Some children seem to get along with others easily. They bound in and out of groups effortlessly without a care in the world. For others, joining in or getting along with others does not seem to come so naturally. This may be because they have not yet learned the social and emotional skills they need to get along with others.

When teachers and early childhood educators are in tune with what is going on for the child they can help the child to develop the skills they need to get along with those around them and enjoy the company of others. Having good social relationships benefits children in all aspects of their development.

Young children don’t learn all these things at once but gradually over time. Don’t expect too much and give praise when you see your child learning a new friendship skill.

Some things early childhood educators may be doing

Modelling social skills by connecting with each child

  • Make sure that your service has an atmosphere of treasuring children and caring for others
  • Smile at a child across the room
  • Make little gestures to support children’s social interactions
  • Get down to their level to talk and make eye contact
  • Show you are interested by commenting on what you see them doing without judging or adding your own suggestions.

Intentionally teaching social skills to the group

Do not just expect children to know how to be a friend or join a group just from modelling.

  • Staff may teach social skills using puppets and asking the children to solve the puppets’ problems. This helps all the children in the group to understand what they need to do about things like sharing and what is fair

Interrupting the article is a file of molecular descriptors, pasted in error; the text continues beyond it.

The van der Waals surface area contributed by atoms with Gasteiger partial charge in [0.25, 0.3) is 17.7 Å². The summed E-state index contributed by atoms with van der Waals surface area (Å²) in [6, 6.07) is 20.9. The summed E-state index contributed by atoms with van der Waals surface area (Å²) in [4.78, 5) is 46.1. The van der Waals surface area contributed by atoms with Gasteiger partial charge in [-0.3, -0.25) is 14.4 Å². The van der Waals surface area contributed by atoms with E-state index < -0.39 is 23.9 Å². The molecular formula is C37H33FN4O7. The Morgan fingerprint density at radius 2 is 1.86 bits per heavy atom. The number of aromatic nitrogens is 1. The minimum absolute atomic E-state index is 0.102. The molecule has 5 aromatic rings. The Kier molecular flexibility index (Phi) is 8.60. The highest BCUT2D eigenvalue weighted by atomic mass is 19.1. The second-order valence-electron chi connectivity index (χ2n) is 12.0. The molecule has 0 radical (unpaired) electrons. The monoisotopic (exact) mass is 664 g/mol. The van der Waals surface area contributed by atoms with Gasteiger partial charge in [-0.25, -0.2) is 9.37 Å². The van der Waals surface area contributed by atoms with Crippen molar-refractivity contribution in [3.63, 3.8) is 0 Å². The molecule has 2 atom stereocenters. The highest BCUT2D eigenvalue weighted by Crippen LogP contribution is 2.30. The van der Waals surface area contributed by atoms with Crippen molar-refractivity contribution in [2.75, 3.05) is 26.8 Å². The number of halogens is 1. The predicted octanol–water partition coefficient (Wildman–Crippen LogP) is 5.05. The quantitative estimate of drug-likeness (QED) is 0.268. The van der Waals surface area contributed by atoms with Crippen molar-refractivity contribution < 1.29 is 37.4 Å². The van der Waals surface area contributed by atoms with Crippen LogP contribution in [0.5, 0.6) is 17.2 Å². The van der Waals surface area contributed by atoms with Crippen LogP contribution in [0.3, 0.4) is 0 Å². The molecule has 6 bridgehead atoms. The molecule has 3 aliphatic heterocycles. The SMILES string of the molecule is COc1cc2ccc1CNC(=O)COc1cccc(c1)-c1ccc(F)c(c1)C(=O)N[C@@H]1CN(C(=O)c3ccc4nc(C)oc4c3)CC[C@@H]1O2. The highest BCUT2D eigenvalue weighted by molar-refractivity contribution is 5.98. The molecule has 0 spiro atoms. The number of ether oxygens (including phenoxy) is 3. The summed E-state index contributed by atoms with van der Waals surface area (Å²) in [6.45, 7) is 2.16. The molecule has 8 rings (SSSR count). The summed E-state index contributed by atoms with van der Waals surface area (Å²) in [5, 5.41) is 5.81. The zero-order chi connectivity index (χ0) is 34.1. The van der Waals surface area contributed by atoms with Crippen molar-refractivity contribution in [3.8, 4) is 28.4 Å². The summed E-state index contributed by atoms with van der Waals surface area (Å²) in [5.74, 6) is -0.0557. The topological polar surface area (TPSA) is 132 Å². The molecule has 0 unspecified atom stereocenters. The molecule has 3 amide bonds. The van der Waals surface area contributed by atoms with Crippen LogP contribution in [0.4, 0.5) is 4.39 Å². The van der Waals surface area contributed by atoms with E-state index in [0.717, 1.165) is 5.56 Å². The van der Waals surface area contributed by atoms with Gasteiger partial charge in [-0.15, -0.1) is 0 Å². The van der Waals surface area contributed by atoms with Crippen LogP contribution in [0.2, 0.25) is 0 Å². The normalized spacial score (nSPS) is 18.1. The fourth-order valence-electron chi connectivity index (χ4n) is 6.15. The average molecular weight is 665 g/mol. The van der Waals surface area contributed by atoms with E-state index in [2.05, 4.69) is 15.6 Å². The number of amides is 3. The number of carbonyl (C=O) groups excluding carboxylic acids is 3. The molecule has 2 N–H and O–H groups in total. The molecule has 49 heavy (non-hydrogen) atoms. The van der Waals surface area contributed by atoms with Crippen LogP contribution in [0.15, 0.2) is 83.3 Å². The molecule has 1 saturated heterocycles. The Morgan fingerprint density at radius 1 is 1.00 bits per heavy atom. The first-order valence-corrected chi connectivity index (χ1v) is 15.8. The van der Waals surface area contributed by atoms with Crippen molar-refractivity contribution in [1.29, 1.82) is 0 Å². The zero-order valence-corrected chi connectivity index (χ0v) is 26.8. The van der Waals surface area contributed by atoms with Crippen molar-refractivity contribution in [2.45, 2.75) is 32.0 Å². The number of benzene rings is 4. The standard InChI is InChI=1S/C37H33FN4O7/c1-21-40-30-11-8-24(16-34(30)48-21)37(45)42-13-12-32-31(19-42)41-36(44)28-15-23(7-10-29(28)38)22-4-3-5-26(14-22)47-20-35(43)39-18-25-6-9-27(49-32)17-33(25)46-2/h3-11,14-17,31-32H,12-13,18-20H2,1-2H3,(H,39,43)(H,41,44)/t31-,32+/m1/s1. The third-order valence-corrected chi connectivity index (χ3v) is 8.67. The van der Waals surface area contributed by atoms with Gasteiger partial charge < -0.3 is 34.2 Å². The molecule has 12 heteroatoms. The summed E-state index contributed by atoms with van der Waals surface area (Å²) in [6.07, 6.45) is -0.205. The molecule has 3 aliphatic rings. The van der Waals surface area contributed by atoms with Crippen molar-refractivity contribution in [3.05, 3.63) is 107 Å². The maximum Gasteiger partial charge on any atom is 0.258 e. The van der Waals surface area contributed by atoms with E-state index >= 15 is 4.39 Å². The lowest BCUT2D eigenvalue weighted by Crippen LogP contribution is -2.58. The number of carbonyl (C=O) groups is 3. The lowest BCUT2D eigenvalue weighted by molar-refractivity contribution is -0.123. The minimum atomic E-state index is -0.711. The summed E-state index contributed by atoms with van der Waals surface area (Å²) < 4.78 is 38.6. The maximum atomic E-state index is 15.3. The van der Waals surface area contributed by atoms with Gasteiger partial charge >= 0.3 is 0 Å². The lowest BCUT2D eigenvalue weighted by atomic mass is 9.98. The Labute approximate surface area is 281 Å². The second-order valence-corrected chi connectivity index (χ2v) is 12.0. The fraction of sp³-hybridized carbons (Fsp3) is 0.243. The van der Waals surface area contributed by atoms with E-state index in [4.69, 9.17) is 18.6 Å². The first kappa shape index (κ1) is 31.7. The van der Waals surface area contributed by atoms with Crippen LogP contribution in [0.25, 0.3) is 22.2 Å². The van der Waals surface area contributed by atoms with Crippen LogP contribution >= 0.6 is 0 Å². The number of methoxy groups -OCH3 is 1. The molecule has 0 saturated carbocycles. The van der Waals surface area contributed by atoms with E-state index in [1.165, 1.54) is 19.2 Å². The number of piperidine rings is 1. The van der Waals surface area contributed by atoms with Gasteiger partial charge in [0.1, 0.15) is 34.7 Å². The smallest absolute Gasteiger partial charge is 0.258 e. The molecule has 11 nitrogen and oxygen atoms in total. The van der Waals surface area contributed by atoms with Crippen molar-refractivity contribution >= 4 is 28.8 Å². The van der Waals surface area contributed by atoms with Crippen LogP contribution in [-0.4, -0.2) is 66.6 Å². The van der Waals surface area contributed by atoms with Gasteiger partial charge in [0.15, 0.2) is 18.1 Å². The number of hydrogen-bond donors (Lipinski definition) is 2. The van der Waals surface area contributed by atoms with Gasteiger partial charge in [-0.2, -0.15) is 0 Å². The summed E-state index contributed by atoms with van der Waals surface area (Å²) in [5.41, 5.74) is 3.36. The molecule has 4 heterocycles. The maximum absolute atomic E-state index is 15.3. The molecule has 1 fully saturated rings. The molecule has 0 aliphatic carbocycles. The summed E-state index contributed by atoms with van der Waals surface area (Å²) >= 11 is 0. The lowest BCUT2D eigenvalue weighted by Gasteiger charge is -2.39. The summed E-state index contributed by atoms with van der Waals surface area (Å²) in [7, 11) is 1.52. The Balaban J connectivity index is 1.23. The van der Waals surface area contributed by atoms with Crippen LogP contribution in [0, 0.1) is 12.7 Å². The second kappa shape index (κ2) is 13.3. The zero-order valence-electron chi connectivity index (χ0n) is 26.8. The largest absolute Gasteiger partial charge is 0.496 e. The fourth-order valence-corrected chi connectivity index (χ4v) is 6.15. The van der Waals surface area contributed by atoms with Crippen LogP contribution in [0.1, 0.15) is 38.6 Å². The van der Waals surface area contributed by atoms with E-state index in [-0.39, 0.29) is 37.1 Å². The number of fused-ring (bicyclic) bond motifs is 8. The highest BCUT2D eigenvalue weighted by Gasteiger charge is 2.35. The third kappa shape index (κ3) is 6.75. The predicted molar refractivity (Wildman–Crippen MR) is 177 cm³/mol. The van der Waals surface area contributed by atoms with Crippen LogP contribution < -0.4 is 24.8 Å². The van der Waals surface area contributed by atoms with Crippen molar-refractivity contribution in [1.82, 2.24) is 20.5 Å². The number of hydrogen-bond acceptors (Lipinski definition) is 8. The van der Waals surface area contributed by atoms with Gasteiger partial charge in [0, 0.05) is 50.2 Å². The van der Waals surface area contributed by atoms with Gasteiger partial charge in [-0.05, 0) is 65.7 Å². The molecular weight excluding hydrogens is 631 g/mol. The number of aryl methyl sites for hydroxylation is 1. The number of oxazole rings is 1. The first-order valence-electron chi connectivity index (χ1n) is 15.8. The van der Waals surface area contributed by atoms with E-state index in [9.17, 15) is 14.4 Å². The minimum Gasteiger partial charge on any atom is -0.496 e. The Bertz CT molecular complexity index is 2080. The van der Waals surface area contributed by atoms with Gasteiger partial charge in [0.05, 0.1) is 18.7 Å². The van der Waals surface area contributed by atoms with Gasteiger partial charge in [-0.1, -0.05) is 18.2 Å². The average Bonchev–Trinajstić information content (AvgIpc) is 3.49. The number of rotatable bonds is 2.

• Talking about stories is another way to help children think about being a friend
  • Involve children in activities that help others
  • Involve children in making rules about how to treat others
  • Providing extra support for children who appear to be experiencing difficulty getting along with others
  • Observe what is happening and what friendship skills the child or other children might still need to learn (e.g., if a child is feeling left out or excluded)
  • Coach children in the skills they need to develop and provide them with feedback when they do well
  • Talk with parents and carers to share information and find out if there is anything worrying the child at that time
  • Assure parents and carers you are observing and will help and let them know how their child’s relationships are developing
  • Children with additional needs also need relationships and may need extra help

How school staff can help

School teaches children about society and helps them learn to find their place in it. All the experiences children have at school help them to learn about social rules and relationships. Having clear and positive rules and policies, providing an integrated social and emotional learning curriculum, and supporting children’s social needs and relationships are some of the important ways that schools can support children’s social development.

Teach by example